October 21: Holmes appeared on stage at a tech conference being held by, of all outlets, The Wall Street Journal. She again hit back at the paper’s allegations — her questioner was not the author of those pieces, John Carreyrou — reminding the audience that nanotainers had received FDA approval to be used on one type of test, and disagreeing that the further nanotainer suspension came after an “unannounced” visit by FDA inspectors. “I read what was in the article. I thought it was false and we disagree with it,” she said.
October 23: The Financial Timesraised fresh questions about lab accuracy — mostly related to issues that had occurred years earlier — and also took issue with an earlier New Yorker profile of Holmes in which Theranos was said to have “earned income from large pharmaceutical companies, including Pfizer and GlaxoSmithKline.” In the FT piece, representatives of both Pfizer PFE and GSK GSK denied the assertion.
October 24: Walgreens announced that it will not open up any new Theranos blood-testing centers in its pharmacies until it gets more information about the ongoing controversies. The two companies in late 2013 had signed a deal with the intention of eventually expanding Theranos centers to all Walgreens WBA locations (which now exceed 8,000, before its pending acquisition of Rite-Aid). In an emailed statement, Walgreens said: “Plans to open more Theranos Wellness Centers are dependent upon both companies’ ability to reach a mutually beneficial arrangement.”
October 27: The FDA published two lab inspection reports on Theranos. In addition to finding the nanotainers to be uncleared medical devices, the reports also alleged poor record-keeping, mishandled complaints and a lack of quality audits. In response, Theranos said: “We believe that we addressed and corrected all the observations at the time of, or within a week of, the inspection and have submitted documents to FDA that say so.”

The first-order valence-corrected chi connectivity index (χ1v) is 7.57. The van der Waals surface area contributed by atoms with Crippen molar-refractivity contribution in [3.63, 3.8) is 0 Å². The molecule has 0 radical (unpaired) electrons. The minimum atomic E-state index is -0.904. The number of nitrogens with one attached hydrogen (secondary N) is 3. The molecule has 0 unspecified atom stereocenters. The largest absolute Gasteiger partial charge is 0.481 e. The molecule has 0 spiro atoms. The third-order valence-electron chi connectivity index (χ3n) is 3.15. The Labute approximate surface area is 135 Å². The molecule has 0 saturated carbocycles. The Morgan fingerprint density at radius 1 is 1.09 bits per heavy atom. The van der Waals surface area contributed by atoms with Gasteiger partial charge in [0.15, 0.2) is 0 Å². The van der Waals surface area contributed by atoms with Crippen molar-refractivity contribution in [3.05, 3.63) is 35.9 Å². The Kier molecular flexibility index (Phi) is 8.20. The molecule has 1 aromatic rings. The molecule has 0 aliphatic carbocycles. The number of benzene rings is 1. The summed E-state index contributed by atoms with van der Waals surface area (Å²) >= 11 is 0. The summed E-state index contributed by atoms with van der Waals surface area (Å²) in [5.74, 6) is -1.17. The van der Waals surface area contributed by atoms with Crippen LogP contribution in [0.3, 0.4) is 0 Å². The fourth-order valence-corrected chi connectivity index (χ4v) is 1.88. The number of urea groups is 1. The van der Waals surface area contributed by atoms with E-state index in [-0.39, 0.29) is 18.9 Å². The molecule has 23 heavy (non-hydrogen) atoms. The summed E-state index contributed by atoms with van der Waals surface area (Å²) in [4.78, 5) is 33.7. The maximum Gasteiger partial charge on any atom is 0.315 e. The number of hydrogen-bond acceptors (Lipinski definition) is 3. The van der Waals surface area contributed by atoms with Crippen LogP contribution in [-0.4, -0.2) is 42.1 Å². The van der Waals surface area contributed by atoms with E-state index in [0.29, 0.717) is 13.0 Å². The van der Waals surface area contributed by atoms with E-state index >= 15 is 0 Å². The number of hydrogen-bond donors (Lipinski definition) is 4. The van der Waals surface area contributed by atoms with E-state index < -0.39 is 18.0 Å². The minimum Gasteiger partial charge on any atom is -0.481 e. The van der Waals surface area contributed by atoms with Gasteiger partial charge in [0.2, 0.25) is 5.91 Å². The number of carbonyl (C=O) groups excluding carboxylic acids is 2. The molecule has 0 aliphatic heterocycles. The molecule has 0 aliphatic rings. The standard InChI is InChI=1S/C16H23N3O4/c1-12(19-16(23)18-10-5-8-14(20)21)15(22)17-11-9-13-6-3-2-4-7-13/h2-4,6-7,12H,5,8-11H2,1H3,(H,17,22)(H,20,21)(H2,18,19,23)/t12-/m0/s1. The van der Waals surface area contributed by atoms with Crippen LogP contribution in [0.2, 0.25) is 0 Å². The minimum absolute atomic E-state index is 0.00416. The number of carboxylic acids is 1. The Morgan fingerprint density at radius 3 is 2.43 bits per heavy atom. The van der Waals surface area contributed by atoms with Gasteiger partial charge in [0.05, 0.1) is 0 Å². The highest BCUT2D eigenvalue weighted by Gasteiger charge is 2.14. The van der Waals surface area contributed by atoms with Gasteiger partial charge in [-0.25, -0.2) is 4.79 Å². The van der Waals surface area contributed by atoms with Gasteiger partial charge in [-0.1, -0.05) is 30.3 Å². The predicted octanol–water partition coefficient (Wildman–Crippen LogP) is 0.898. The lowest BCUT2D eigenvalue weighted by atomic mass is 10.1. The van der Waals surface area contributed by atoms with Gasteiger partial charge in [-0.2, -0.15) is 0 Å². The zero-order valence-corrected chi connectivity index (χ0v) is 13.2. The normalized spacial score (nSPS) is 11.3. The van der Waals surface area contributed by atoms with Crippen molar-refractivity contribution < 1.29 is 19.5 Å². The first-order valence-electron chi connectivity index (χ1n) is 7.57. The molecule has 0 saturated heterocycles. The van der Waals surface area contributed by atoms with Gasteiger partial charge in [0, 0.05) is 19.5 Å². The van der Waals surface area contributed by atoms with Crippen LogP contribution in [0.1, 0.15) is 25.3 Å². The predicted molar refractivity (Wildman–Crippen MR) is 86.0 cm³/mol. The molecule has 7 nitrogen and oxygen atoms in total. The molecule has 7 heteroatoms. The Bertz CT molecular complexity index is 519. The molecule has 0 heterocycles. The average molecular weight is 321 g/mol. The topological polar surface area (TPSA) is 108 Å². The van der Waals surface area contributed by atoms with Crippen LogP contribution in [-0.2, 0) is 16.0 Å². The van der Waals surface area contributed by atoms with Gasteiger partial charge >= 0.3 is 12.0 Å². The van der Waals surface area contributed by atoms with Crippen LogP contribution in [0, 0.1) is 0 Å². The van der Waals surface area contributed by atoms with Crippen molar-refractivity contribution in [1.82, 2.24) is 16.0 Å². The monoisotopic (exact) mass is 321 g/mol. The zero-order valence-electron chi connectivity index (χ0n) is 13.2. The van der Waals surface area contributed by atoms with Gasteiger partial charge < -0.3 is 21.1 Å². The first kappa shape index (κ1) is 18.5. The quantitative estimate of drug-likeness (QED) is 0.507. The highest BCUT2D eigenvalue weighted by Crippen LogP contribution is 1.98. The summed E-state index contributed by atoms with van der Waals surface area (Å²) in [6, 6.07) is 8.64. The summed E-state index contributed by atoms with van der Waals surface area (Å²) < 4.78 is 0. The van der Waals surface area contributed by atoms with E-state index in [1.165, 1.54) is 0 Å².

October 28: Fortune reported that Theranos had authorized the issuance of $200 million worth of new stock, just days before the first WSJ story appeared. Moreover, state filings — first uncovered by VCExperts.com — revealed that the company had previously raised far more than $400 million. In fact, the total seemed to be north of $700 million. In response, the Palo Alto-based company said that it had not actually sold any of the new $200 million of stock, saying: “We authorized the C-3 shares with plans to ensure all of our authorized but unissued shares have the proper terms.” Further clarification to that opaque explanation was not provided.
October 29: The New York Times reported that Theranos had quietly shrunk its board over the summer from 12 members to just five. So quietly, in fact, that it didn’t update its website until after the NYT story was published. Theranos had come under earlier criticism for a board that leaned heavy on older government officials like Henry Kissinger, Sam Nunn and George Schultz, and light on those with healthcare or scientific backgrounds. The slimmer board actually accentuated the problem, adding trial attorney David Boies (who had been serving as outside counsel to the company) and getting rid of Bill Foege (ex-CDC director) and Bill Frist (former U.S. senator and heart surgeon) — both of whom became part of a new medical advisory board. Kissinger, Nunn and Schultz would be on a new “board of counselors.”
November 2: Okay, this date hasn’t arrived yet. But Elizabeth Holmes will be interviewed on stage in San Francisco at 5:05 PM PT, as part of the Fortune Global Forum. As you might imagine, there will be plenty to talk about. The conversation will be live-streamed here at Fortune.com.